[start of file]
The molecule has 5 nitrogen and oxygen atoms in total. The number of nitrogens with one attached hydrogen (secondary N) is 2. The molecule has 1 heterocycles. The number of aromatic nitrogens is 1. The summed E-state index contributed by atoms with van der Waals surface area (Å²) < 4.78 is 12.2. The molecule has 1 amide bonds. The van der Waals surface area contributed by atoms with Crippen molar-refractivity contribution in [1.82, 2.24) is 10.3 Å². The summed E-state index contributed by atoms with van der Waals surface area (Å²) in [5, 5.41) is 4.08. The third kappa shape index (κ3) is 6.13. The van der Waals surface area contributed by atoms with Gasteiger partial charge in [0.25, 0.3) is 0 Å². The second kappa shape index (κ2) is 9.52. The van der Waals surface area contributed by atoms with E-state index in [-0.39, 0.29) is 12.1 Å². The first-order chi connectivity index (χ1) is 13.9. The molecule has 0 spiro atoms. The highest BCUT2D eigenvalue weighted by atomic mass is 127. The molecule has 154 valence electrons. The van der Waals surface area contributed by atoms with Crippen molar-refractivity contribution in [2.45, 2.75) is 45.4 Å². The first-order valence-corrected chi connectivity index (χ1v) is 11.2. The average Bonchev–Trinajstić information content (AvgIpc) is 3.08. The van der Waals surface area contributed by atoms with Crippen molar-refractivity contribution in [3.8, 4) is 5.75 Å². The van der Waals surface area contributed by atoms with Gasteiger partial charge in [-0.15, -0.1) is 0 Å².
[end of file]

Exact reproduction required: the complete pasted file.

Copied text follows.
The molecule has 5 nitrogen and oxygen atoms in total. The number of nitrogens with one attached hydrogen (secondary N) is 2. The molecule has 1 heterocycles. The number of aromatic nitrogens is 1. The summed E-state index contributed by atoms with van der Waals surface area (Å²) < 4.78 is 12.2. The molecule has 1 amide bonds. The van der Waals surface area contributed by atoms with Crippen molar-refractivity contribution in [1.82, 2.24) is 10.3 Å². The summed E-state index contributed by atoms with van der Waals surface area (Å²) in [5, 5.41) is 4.08. The third kappa shape index (κ3) is 6.13. The van der Waals surface area contributed by atoms with Gasteiger partial charge in [0.25, 0.3) is 0 Å². The second kappa shape index (κ2) is 9.52. The van der Waals surface area contributed by atoms with E-state index in [-0.39, 0.29) is 12.1 Å². The first-order chi connectivity index (χ1) is 13.9. The molecule has 0 spiro atoms. The highest BCUT2D eigenvalue weighted by atomic mass is 127. The molecule has 154 valence electrons. The van der Waals surface area contributed by atoms with Crippen molar-refractivity contribution in [2.45, 2.75) is 45.4 Å². The first-order valence-corrected chi connectivity index (χ1v) is 11.2. The average Bonchev–Trinajstić information content (AvgIpc) is 3.08. The van der Waals surface area contributed by atoms with Crippen molar-refractivity contribution in [3.8, 4) is 5.75 Å². The van der Waals surface area contributed by atoms with Gasteiger partial charge in [-0.15, -0.1) is 0 Å².